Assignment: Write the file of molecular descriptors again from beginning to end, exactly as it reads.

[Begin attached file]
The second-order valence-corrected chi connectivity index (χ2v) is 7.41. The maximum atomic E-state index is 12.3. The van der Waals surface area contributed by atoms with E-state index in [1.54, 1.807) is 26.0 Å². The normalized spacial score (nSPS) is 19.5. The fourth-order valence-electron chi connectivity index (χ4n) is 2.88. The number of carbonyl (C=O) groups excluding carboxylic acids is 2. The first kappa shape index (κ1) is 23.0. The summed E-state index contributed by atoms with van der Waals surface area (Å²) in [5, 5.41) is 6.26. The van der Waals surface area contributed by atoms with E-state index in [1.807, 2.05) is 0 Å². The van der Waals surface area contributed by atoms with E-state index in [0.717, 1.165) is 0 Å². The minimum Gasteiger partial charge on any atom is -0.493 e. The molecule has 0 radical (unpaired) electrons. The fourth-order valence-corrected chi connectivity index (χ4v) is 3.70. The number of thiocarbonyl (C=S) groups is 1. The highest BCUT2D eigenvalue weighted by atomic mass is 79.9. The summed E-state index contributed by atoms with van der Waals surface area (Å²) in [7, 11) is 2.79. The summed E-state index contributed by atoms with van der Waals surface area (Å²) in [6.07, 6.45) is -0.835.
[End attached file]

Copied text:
The second-order valence-corrected chi connectivity index (χ2v) is 7.41. The maximum atomic E-state index is 12.3. The van der Waals surface area contributed by atoms with E-state index in [1.54, 1.807) is 26.0 Å². The normalized spacial score (nSPS) is 19.5. The fourth-order valence-electron chi connectivity index (χ4n) is 2.88. The number of carbonyl (C=O) groups excluding carboxylic acids is 2. The first kappa shape index (κ1) is 23.0. The summed E-state index contributed by atoms with van der Waals surface area (Å²) in [5, 5.41) is 6.26. The van der Waals surface area contributed by atoms with E-state index in [1.807, 2.05) is 0 Å². The van der Waals surface area contributed by atoms with E-state index in [0.717, 1.165) is 0 Å². The minimum Gasteiger partial charge on any atom is -0.493 e. The molecule has 0 radical (unpaired) electrons. The fourth-order valence-corrected chi connectivity index (χ4v) is 3.70. The number of thiocarbonyl (C=S) groups is 1. The highest BCUT2D eigenvalue weighted by atomic mass is 79.9. The summed E-state index contributed by atoms with van der Waals surface area (Å²) in [7, 11) is 2.79. The summed E-state index contributed by atoms with van der Waals surface area (Å²) in [6.07, 6.45) is -0.835.